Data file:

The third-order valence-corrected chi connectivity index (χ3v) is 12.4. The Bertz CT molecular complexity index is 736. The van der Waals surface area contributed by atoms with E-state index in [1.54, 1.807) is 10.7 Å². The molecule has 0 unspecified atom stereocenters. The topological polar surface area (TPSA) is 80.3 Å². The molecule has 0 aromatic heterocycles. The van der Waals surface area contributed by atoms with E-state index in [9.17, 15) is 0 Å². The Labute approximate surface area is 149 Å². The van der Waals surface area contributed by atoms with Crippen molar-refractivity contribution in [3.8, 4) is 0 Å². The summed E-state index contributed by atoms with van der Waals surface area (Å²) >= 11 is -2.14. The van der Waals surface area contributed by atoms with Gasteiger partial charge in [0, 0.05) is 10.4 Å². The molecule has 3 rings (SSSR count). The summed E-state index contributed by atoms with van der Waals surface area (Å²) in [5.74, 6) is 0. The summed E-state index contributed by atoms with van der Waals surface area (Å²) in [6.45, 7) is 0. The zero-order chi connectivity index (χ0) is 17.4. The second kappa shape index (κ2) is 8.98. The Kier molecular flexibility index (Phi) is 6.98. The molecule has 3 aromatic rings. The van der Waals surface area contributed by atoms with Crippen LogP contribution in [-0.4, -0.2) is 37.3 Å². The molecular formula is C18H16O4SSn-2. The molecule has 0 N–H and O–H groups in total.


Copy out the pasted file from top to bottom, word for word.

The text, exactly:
The third-order valence-corrected chi connectivity index (χ3v) is 12.4. The Bertz CT molecular complexity index is 736. The van der Waals surface area contributed by atoms with E-state index in [1.54, 1.807) is 10.7 Å². The molecule has 0 unspecified atom stereocenters. The topological polar surface area (TPSA) is 80.3 Å². The molecule has 0 aromatic heterocycles. The van der Waals surface area contributed by atoms with E-state index in [9.17, 15) is 0 Å². The Labute approximate surface area is 149 Å². The van der Waals surface area contributed by atoms with Crippen molar-refractivity contribution in [3.8, 4) is 0 Å². The summed E-state index contributed by atoms with van der Waals surface area (Å²) >= 11 is -2.14. The van der Waals surface area contributed by atoms with Gasteiger partial charge in [0, 0.05) is 10.4 Å². The molecule has 3 rings (SSSR count). The summed E-state index contributed by atoms with van der Waals surface area (Å²) in [5.74, 6) is 0. The summed E-state index contributed by atoms with van der Waals surface area (Å²) in [6.45, 7) is 0. The zero-order chi connectivity index (χ0) is 17.4. The second kappa shape index (κ2) is 8.98. The Kier molecular flexibility index (Phi) is 6.98. The molecule has 3 aromatic rings. The van der Waals surface area contributed by atoms with Crippen LogP contribution in [-0.4, -0.2) is 37.3 Å². The molecular formula is C18H16O4SSn-2. The molecule has 0 N–H and O–H groups in total.